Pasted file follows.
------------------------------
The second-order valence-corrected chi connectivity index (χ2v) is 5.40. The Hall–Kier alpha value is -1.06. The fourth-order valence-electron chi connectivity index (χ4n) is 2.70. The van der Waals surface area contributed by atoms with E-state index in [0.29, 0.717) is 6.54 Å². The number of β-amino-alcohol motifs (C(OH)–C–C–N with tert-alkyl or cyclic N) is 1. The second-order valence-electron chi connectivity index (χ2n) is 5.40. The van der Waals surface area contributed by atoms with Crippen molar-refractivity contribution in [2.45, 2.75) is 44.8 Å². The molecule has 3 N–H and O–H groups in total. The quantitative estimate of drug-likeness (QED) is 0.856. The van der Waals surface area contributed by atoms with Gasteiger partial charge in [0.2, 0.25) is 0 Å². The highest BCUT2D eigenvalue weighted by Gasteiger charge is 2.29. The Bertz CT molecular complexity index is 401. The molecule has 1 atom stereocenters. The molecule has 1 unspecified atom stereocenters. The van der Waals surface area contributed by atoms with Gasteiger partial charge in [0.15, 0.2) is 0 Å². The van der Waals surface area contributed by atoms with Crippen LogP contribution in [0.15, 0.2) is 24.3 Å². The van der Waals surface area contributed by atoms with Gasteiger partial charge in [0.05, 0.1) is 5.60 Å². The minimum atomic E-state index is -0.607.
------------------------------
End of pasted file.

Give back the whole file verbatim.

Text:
The second-order valence-corrected chi connectivity index (χ2v) is 5.40. The Hall–Kier alpha value is -1.06. The fourth-order valence-electron chi connectivity index (χ4n) is 2.70. The van der Waals surface area contributed by atoms with E-state index in [0.29, 0.717) is 6.54 Å². The number of β-amino-alcohol motifs (C(OH)–C–C–N with tert-alkyl or cyclic N) is 1. The second-order valence-electron chi connectivity index (χ2n) is 5.40. The van der Waals surface area contributed by atoms with Crippen molar-refractivity contribution in [2.45, 2.75) is 44.8 Å². The molecule has 3 N–H and O–H groups in total. The quantitative estimate of drug-likeness (QED) is 0.856. The van der Waals surface area contributed by atoms with Gasteiger partial charge in [0.2, 0.25) is 0 Å². The highest BCUT2D eigenvalue weighted by Gasteiger charge is 2.29. The Bertz CT molecular complexity index is 401. The molecule has 1 atom stereocenters. The molecule has 1 unspecified atom stereocenters. The van der Waals surface area contributed by atoms with Gasteiger partial charge in [0.15, 0.2) is 0 Å². The van der Waals surface area contributed by atoms with Crippen LogP contribution in [0.15, 0.2) is 24.3 Å². The van der Waals surface area contributed by atoms with Gasteiger partial charge in [0.05, 0.1) is 5.60 Å². The minimum atomic E-state index is -0.607.